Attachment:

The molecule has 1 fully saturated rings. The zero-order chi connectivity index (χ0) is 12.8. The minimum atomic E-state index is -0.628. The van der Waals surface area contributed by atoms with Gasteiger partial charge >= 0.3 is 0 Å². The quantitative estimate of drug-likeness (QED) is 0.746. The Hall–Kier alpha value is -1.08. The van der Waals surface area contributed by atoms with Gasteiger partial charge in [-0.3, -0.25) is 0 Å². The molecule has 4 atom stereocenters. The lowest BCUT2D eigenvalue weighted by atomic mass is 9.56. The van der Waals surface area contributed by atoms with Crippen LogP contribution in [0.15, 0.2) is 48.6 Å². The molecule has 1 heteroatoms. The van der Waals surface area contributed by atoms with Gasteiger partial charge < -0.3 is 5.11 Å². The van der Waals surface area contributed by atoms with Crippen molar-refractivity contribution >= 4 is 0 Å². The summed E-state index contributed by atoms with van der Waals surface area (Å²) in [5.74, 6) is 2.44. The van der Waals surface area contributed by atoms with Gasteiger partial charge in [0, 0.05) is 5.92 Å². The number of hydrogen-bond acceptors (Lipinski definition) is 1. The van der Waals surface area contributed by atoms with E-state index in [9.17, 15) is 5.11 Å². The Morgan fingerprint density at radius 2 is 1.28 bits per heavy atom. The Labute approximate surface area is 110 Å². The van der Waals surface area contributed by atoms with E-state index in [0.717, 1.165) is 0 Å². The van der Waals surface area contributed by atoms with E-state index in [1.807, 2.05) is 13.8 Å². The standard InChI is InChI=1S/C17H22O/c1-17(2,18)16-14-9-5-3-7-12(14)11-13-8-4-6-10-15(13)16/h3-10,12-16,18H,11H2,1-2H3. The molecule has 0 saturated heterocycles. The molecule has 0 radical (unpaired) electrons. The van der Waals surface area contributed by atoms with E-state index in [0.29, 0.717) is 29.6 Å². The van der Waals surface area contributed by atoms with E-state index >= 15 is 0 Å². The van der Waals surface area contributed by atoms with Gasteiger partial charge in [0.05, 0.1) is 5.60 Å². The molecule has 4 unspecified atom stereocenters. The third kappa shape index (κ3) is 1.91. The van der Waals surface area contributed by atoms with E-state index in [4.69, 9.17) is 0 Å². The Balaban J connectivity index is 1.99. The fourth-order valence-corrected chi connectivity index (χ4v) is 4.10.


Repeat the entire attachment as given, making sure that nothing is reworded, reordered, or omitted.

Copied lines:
The molecule has 1 fully saturated rings. The zero-order chi connectivity index (χ0) is 12.8. The minimum atomic E-state index is -0.628. The van der Waals surface area contributed by atoms with Gasteiger partial charge >= 0.3 is 0 Å². The quantitative estimate of drug-likeness (QED) is 0.746. The Hall–Kier alpha value is -1.08. The van der Waals surface area contributed by atoms with Gasteiger partial charge in [-0.3, -0.25) is 0 Å². The molecule has 4 atom stereocenters. The lowest BCUT2D eigenvalue weighted by atomic mass is 9.56. The van der Waals surface area contributed by atoms with Crippen LogP contribution in [0.15, 0.2) is 48.6 Å². The molecule has 1 heteroatoms. The van der Waals surface area contributed by atoms with Gasteiger partial charge < -0.3 is 5.11 Å². The van der Waals surface area contributed by atoms with Crippen molar-refractivity contribution >= 4 is 0 Å². The summed E-state index contributed by atoms with van der Waals surface area (Å²) in [5.74, 6) is 2.44. The van der Waals surface area contributed by atoms with Gasteiger partial charge in [0, 0.05) is 5.92 Å². The number of hydrogen-bond acceptors (Lipinski definition) is 1. The van der Waals surface area contributed by atoms with E-state index in [9.17, 15) is 5.11 Å². The Morgan fingerprint density at radius 2 is 1.28 bits per heavy atom. The Labute approximate surface area is 110 Å². The van der Waals surface area contributed by atoms with E-state index in [0.717, 1.165) is 0 Å². The van der Waals surface area contributed by atoms with E-state index in [1.807, 2.05) is 13.8 Å². The standard InChI is InChI=1S/C17H22O/c1-17(2,18)16-14-9-5-3-7-12(14)11-13-8-4-6-10-15(13)16/h3-10,12-16,18H,11H2,1-2H3. The molecule has 0 saturated heterocycles. The molecule has 0 radical (unpaired) electrons. The van der Waals surface area contributed by atoms with E-state index in [0.29, 0.717) is 29.6 Å². The van der Waals surface area contributed by atoms with E-state index >= 15 is 0 Å². The van der Waals surface area contributed by atoms with Gasteiger partial charge in [0.05, 0.1) is 5.60 Å². The molecule has 4 unspecified atom stereocenters. The third kappa shape index (κ3) is 1.91. The van der Waals surface area contributed by atoms with E-state index in [4.69, 9.17) is 0 Å². The Balaban J connectivity index is 1.99. The fourth-order valence-corrected chi connectivity index (χ4v) is 4.10.